I have a car in my name and want to get it refinanced in someone else name so it can be their car and they can take over the payment what is the best place to start
Your first step is to talk to the current lender and ask about refinancing in the other person's name. The lender is free to say no, and if they think the other person is unlikely to pay it back, they won't refinance. If you're in this situation because the other person didn't qualify for a loan in the first place, the lender probably won't change their mind, but it's still worth asking.
From the lender's point of view, you'll be selling the other person the car. If they qualify for a loan, it's as simple as getting the loan from a bank, then doing whatever is required by your state to sell a car between either private parties or between relatives (depending on who the other person is). The bank might help you with this, or your state's DMV website.
Here are a few options that don't involve changing who is on the loan:
- Sell the car, and leave them with whatever transportation they can afford without your help, or with whatever help you're willing to give. If it's a new or almost new car, this might be a good option. They can find a car for $3000-$5000 that shouldn't need major repairs in the next few years. Just make sure you have an independent mechanic check it out before buying it.
- You can keep paying this loan and chasing the other person down for the money. If you can't afford to keep paying the existing terms while you do this, talk to the bank about changing the payment plan. Since their priority is getting their money back, they will often work with you on this even if it means getting their money more slowly. You may end up with a different interest rate.
- If you have a written agreement with the other person, you might be able to take the issue to court. If you're considering this, talk to a lawyer.
Taking out a loan for another person is always a big risk. Banks have entire departments devoted to determining who is a good credit risk, and who isn't, so if a person can't get a loan from a bank, it's usually for a good reason. One good thing about your situation: you actually bought the car, and are the listed owner. Had you co-signed on a loan in the other person's name, you'd owe the money, but wouldn't even have the car's value to fall back on when they stopped paying.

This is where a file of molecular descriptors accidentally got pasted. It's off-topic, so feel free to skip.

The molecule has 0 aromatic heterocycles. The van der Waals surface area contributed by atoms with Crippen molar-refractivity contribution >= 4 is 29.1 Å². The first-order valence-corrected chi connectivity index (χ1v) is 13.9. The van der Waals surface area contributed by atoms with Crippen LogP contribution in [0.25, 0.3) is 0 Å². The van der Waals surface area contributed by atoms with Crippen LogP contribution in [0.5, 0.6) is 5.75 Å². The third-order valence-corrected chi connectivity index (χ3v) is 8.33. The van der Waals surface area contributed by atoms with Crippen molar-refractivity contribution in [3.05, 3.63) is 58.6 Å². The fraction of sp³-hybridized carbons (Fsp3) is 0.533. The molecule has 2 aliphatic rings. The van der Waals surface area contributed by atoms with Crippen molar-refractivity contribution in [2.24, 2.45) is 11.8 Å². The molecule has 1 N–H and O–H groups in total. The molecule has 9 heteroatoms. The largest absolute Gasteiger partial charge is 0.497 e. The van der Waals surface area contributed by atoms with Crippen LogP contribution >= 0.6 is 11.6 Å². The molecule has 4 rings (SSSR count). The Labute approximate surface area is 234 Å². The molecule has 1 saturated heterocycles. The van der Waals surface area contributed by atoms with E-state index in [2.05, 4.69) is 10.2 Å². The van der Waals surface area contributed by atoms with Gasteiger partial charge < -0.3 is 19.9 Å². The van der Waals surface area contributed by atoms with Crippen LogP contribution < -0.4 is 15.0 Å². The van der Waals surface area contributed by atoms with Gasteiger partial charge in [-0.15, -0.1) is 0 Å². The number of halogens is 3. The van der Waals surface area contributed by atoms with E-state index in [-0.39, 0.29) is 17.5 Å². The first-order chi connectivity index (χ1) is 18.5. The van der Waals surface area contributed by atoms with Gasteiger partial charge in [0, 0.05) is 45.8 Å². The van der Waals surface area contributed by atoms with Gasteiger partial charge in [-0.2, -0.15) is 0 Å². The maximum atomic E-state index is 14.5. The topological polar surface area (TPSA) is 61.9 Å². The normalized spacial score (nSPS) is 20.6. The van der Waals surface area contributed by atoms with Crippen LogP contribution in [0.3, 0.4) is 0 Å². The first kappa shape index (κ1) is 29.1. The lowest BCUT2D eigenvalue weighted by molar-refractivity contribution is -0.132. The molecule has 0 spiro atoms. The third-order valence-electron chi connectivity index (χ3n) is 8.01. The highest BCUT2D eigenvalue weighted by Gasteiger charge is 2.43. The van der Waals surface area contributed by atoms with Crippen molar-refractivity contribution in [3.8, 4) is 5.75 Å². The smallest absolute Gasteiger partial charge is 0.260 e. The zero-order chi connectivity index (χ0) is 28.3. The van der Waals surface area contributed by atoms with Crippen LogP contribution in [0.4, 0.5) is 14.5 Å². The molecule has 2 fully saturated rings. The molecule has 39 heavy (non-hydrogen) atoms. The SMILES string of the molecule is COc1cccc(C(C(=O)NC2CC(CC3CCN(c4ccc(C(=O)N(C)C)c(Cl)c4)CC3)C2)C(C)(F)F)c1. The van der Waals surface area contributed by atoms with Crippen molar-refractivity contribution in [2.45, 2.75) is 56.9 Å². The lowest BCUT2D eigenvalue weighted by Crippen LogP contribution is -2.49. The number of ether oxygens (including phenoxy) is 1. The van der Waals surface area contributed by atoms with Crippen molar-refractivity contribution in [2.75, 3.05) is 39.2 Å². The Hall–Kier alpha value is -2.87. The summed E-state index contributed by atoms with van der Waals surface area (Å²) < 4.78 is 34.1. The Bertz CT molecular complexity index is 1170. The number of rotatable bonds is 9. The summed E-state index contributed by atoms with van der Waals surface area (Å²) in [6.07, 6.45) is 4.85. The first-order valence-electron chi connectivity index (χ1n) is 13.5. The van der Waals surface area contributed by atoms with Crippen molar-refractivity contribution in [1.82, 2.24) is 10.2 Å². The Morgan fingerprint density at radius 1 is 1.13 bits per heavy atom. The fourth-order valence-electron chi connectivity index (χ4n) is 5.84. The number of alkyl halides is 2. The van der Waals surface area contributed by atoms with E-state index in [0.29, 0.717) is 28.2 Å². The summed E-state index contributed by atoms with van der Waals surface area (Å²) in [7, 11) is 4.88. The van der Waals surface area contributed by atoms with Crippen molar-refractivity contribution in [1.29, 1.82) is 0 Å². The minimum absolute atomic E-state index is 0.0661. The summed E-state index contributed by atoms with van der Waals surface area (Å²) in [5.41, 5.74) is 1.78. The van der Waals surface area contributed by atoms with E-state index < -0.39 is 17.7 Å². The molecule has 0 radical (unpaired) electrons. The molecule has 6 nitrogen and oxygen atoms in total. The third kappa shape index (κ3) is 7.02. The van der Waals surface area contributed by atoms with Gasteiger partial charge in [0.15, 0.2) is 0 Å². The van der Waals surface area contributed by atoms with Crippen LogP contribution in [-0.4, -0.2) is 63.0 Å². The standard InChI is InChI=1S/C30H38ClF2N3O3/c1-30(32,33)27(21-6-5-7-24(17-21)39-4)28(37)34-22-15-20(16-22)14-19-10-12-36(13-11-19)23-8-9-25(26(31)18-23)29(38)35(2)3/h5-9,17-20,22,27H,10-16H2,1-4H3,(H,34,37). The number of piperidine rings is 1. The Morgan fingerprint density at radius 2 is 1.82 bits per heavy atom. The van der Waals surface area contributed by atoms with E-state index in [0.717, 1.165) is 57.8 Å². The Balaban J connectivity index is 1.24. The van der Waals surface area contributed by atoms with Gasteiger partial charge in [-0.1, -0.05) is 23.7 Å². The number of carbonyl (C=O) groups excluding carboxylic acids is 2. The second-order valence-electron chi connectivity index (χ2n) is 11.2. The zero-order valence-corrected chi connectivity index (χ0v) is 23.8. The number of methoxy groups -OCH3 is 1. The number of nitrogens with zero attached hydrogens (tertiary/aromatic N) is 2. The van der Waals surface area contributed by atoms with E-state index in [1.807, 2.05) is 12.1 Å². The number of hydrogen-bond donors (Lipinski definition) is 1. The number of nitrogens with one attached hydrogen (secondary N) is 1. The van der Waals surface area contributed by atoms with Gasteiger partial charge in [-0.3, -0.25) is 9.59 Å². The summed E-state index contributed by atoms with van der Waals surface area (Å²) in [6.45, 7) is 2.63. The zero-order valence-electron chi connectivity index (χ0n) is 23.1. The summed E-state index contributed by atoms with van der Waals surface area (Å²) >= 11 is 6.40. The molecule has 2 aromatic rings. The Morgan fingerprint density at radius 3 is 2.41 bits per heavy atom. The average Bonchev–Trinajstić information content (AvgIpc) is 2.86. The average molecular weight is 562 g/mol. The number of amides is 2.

The other person has to decide that they want to be wholly responsible for the loan, and they have to be able to qualify for the loan. They are in essence purchasing the car from you with the sale price being the remaining balance of the loan. You will then use the processed from the new loan to pay the old loan off completely. They will then take the bill of sale to the state DMV/MVA to register the car in their name.
You should have them start with their bank for a new car loan.
I don't know of any way to "transfer" a debt to another person without their consent or the lender's consent. You are responsible for the loan, and you need to either pay it or give up the asset that it's tied to (the car). At least you weren't just a cosigner with no title to the car - then you'd be in worse shape. If you don't want your credit tarnished, I would start (or keep) making the payments, knowing that you are getting the equity that results from the principal you're paying (you're only out the interest portion).
If it were me, here are the things I would do:
- Ask the family member to catch up on the late payments. It's possible that they are just trying to slip away from the responsibility, and if confronted they will comply. At this point you could offer to sell them the car provided that they can get financing on their own.
- If they refuse, ask for the car back. Your name is on the title so this is a perfectly reasonable request. It's the same as if a neighbor borrowed a lawnmower and didn't return it.
- If they refuse, go to Florida and take the car back. It's your property, so this should be perfectly legal and reasonable, but you might want to check with a lawyer in your state and Florida to be certain.
- If you can't, threaten to report the car stolen. This is again perfectly reasonable. They are in possession of property that belongs to you without your consent. You gave them permission to use it so long as certain conditions were met - if those conditions are not met they should give the car back.
- If they again refuse, report the car stolen. Let the police help you get your property back.